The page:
“Israel carried out a major military exercise earlier this month that American officials say appeared to be a rehearsal for a potential bombing attack on Iran’s nuclear facilities. Several American officials said the Israeli exercise appeared to be an effort to develop the military’s capacity to carry out long-range strikes.”
While House Democrats are “eagerly preparing” for testimony from former White House spokesman Scott McClellan today, “Republicans seem unsure of how to handle the president’s unlikely critic.” Members of both parties “fully expect the hearing to extend far beyond the leak of a CIA agent’s name and delve fully into McClellan’s charges” about the Iraq war.
Yesterday, the House passed, “by a wide margin,” a “bill to enhance parental leave benefits for federal employees.” “Under the Federal Employees Paid Parental Leave Act, federal and congressional employees would receive four weeks of paid parental leave after birth or adoption, or taking in a foster a child.” The White House has threatened to veto the bill.
Responding to an ABC News/Washington Times investigation, “the Veterans Administration plans to inform 32,000 veterans that they are using a drug linked to suicide or violent behavior.” The ABC/Times investigation revealed that the VA waited three months to notify Iraq and Afghanistan war veterans in a VA experiment of the possible side effects from the anti-smoking drug Chantix.
On the trail today: Sen. Barack Obama (D-IL) will meet with Democratic governors in Chicago and then travel south to attend a fundraiser in Jacksonville, FL. Sen. John McCain will address “an elite business gathering” at the Chateau Laurier Hotel in Ottawa, Canada.
As the Bush administration approaches its end, “Vice President Dick Cheney has won his battle to withhold records from the public.” “He has managed to stonewall everyone,” said House Oversight Committee Chairman Henry Waxman (D-CA). “I’m not sure there’s anything we can do.”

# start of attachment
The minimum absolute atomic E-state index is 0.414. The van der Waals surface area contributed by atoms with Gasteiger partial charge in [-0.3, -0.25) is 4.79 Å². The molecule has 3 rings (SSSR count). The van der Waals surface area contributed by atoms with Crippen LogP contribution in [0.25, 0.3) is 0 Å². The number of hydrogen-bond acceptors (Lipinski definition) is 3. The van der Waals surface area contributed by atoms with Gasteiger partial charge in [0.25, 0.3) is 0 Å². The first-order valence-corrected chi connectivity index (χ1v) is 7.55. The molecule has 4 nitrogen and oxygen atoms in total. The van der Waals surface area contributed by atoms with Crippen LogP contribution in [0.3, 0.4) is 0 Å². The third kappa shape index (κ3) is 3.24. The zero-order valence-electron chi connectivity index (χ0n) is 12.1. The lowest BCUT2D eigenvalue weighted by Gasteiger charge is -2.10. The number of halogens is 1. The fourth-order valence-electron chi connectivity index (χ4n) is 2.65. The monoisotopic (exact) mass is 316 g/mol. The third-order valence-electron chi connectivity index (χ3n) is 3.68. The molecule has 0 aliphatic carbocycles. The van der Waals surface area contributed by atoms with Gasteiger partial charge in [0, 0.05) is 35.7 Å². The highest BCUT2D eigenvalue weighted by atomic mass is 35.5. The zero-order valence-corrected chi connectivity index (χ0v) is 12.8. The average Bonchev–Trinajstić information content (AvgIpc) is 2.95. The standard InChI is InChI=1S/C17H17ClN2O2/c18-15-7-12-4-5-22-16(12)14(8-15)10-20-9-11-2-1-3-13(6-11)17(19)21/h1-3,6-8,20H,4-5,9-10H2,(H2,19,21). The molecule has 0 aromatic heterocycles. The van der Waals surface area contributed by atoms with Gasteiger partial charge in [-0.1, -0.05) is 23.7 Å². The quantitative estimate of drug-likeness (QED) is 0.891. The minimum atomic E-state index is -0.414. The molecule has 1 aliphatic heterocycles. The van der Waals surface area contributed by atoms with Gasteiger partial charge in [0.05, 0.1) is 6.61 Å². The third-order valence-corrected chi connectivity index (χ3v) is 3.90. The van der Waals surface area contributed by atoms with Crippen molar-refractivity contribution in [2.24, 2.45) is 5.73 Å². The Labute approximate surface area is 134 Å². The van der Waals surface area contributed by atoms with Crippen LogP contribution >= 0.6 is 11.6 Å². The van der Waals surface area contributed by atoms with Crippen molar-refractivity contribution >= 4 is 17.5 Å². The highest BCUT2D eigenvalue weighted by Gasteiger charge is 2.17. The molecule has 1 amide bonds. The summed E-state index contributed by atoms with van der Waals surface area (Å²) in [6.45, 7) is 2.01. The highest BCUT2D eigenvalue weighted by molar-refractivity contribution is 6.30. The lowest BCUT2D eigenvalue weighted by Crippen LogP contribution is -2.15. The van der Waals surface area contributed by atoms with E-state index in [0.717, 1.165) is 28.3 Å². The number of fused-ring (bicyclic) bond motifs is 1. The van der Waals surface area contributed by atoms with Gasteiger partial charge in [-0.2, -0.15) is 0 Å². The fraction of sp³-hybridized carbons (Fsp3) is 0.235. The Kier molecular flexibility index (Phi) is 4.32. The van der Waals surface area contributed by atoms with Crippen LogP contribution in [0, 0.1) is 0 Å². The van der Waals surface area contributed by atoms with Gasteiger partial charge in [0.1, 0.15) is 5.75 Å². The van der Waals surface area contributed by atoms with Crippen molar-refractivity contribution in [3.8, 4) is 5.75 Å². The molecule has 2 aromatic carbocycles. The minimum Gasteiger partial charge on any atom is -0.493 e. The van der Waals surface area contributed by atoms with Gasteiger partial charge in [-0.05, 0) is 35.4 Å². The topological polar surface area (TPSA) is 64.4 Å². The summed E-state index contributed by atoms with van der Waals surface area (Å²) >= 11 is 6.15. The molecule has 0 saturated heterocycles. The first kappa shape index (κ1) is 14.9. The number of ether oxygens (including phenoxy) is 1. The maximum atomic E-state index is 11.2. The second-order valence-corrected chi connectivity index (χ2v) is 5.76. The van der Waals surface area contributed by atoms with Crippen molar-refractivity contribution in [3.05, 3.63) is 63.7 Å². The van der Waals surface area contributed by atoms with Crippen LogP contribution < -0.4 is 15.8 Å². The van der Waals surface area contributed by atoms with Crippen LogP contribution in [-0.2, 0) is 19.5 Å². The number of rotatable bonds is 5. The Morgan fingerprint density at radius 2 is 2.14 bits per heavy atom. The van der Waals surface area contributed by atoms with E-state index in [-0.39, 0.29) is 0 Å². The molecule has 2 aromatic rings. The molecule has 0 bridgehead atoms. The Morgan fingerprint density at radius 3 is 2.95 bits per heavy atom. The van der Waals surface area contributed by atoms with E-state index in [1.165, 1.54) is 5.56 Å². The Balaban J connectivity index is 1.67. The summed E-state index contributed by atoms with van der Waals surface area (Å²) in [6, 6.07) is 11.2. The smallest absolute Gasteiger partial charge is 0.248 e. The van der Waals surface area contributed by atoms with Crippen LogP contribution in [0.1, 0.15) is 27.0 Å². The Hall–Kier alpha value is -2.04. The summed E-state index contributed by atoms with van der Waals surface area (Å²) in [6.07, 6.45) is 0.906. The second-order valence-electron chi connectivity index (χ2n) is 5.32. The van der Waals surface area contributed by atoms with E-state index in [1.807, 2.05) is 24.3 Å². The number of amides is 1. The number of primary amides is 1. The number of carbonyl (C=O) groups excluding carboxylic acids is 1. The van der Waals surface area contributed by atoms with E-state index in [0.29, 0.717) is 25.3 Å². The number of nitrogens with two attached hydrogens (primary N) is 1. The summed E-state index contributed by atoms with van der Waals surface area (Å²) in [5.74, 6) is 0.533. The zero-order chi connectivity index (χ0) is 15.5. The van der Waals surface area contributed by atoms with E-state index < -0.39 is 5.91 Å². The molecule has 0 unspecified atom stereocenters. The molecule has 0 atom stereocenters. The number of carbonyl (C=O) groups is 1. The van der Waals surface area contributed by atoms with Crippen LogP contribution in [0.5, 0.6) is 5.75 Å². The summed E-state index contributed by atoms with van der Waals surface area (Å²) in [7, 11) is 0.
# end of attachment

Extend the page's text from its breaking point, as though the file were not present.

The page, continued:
The “dirty truth about clean coal” is that it is “more a catchphrase than a reality,” writes BusinessWeek. “Despite the eagerness of the coal and power industries to sanitize their image and the desire of U.S. politicians to push a healthy-sounding alternative to expensive foreign oil and natural gas, clean coal is still a misnomer.”
In a letter to Defense Secretary Robert Gates yesterday, Sen. Bob Casey (D-PA) sought assurance that the Pentagon “is taking action to prevent accidental electrocutions among U.S. troops in Iraq.” In January, one of Casey’s constituents, Staff Sgt. Ryan Maseth died of cardiac arrest “after being electrocuted while showering at his barracks in Baghdad.” At least 11 other troops have also been electrocuted.
A Government Accountability Office (GAO) report found that “more than 27,000 nursing homes, hospitals, physicians” and other Medicare providers “flouted the tax system while collecting Medicare fees in 2006.” One nursing home operator “filed $15 million in Medicare claims while owing $7 million in unpaid taxes” and using a charity to buy luxury cars for the owner’s personal use.
Americans United for Separation of Church and State “filed a federal lawsuit Thursday asking that South Carolina not be allowed to produce license plates that feature a Christian cross with the phrase ‘I Believe.'” Approval of the plate “was a clear signal that Christianity is the preferred religion of South Carolina,” said the group’s director.
And finally: Last week, “baby-faced lawmaker” Rep. Kendrick Meek (D-FL) “was seen with a brand-new, well-groomed mustache and goatee.” He explained to The Hill that over the recess, he “went fishing a couple of days and decided to let the facial hair that would grow, grow.” He added that his daughter has taken to calling him “Captain Jack” from “Pirates of the Caribbean,” and with the goatee, he no longer gets carded.